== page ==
After the sad photos to describe Friday and Saturday’s games, here’s one to summarize today’s 8-3 Cardinals win.
Eight runs! Seventeen hits — although the first 13 of them were singles! Seven for 16 with runners in scoring position! Four hits for Kolten Wong! Two hits — including the first extra-base hit — and an RBI from Daniel Decalso! A home run by Peter Bourjos! Lance Lynn — not spectacular but good enough especially when he needed to be! Pat Neshek with six Orioles up and six Orioles down in order! Trevor Rosenthal with a 1-2-3 inning! (Thankfully, since it wasn’t a save situation.) No homers by the Orioles! Mike Matheny challenged a call and it was overturned! And a highly entertaining ejection of Buck Showalter! Continue reading →
A picture is worth a thousand words, as we know. So, instead of two thousand words, here are two photos — one for Friday night’s game and one for yesterday’s.
Orioles 12, Cardinals 2
Orioles 10, Cardinals 3
So, today, can the Cardinals avoid the sweep? Perhaps more realistically, can the Cardinals not allow double-digits in runs to the Orioles for one game and not let them total double-digits in home runs for the series? (They’ve hit nine so far. This month, the Cards’ total is eight.)
We will find out starting at 12:35 p.m. Central Time, with Lance Lynn and Kevin Gausman the starters.
In Lance we trust! Hopefully, anyway …
With the Cardinals headed to Baltimore to play in Orioles Park at Camden Yards this weekend for only the second time ever, it reminds me of the first of my own two visits to the ballpark.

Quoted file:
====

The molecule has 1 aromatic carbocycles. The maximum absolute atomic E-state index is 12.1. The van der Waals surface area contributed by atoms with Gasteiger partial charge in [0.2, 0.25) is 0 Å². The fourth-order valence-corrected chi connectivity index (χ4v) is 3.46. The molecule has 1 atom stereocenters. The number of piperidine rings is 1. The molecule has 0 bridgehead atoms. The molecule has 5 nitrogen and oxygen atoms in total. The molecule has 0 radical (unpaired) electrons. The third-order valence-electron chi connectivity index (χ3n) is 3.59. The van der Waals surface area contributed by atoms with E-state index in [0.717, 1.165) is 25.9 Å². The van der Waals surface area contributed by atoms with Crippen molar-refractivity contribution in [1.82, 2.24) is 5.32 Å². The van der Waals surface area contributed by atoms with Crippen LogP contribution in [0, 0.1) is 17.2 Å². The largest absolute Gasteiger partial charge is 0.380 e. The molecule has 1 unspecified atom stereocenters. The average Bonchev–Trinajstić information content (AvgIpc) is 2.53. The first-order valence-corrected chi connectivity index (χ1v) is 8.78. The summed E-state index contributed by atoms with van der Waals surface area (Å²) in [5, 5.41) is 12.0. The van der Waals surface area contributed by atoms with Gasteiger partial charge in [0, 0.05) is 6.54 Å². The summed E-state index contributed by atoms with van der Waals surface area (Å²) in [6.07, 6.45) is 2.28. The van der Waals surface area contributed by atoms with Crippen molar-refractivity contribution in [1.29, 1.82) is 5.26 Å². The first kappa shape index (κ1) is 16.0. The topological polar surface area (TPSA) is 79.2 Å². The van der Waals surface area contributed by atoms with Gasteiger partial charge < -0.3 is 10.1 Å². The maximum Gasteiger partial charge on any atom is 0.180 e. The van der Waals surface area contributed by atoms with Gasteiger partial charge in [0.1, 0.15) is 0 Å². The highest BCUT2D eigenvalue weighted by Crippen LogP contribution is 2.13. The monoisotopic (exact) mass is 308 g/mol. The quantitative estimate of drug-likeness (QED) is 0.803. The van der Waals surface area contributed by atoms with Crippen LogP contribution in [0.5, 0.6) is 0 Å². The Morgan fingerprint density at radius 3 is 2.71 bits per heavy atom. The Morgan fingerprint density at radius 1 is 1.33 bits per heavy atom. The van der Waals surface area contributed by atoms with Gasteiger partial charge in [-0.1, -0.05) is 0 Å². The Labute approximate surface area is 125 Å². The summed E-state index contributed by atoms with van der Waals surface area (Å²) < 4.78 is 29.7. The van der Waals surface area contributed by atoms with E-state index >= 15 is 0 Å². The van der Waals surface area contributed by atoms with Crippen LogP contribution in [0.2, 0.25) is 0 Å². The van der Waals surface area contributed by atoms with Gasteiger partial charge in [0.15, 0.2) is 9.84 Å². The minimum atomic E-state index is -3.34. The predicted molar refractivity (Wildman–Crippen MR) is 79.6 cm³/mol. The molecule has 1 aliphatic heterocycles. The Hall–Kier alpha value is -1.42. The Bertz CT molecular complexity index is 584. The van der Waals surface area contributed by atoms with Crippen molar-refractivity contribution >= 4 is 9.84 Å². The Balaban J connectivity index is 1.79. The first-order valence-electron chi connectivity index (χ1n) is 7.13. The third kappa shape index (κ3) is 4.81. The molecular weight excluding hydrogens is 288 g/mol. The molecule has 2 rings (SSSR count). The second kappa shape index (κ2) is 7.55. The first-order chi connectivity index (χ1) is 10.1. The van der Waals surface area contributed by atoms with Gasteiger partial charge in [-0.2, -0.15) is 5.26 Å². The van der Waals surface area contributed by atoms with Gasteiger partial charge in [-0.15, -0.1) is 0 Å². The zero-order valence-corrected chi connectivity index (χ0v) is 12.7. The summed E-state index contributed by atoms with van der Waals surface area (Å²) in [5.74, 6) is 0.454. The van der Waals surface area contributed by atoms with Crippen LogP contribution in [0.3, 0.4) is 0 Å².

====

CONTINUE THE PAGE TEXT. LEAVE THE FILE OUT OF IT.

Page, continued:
It was on Opening Day 2005, it was brief — and it was free.
My own photo, from July 2008
I was actually in Baltimore for work, attending a fundraising conference at the Baltimore Convention Center that began on Saturday. The convention center is across the street from the warehouse side of Camden Yards so, during breaks between seminars, I’d see all the action and preparations at the ballpark as it was being readied for Monday’s Opening Day. It was killing me to see it all so close and know I couldn’t go.
The A’s were the Orioles opponent for that first series of 2005 and, at the time, they were my favorite American League team. Nine years later, I have no idea where I found the time to keep up with them in addition to the Cardinals. But I loved that Moneyball/Big Three era of A’s teams, particularly because they were such a contrast to the Cardinals of the time. Opening Day 2005 found only one member of their Big Three remaining — as of course you remember, Mark Mulder was a Cardinal (which, having watched his slide in the second half of 2004 for the A’s, did not thrill me) and Tim Hudson was a Brave — meaning the lone remaining A, Barry Zito, was starting on Opening Day.
The game began at 3 p.m., which was the same time as my final seminar. As I stood on the convention center balcony during the break before the seminar and saw all the activity right there across the street with game time nearly there, I knew I had to go over there once the session ended. Continue reading →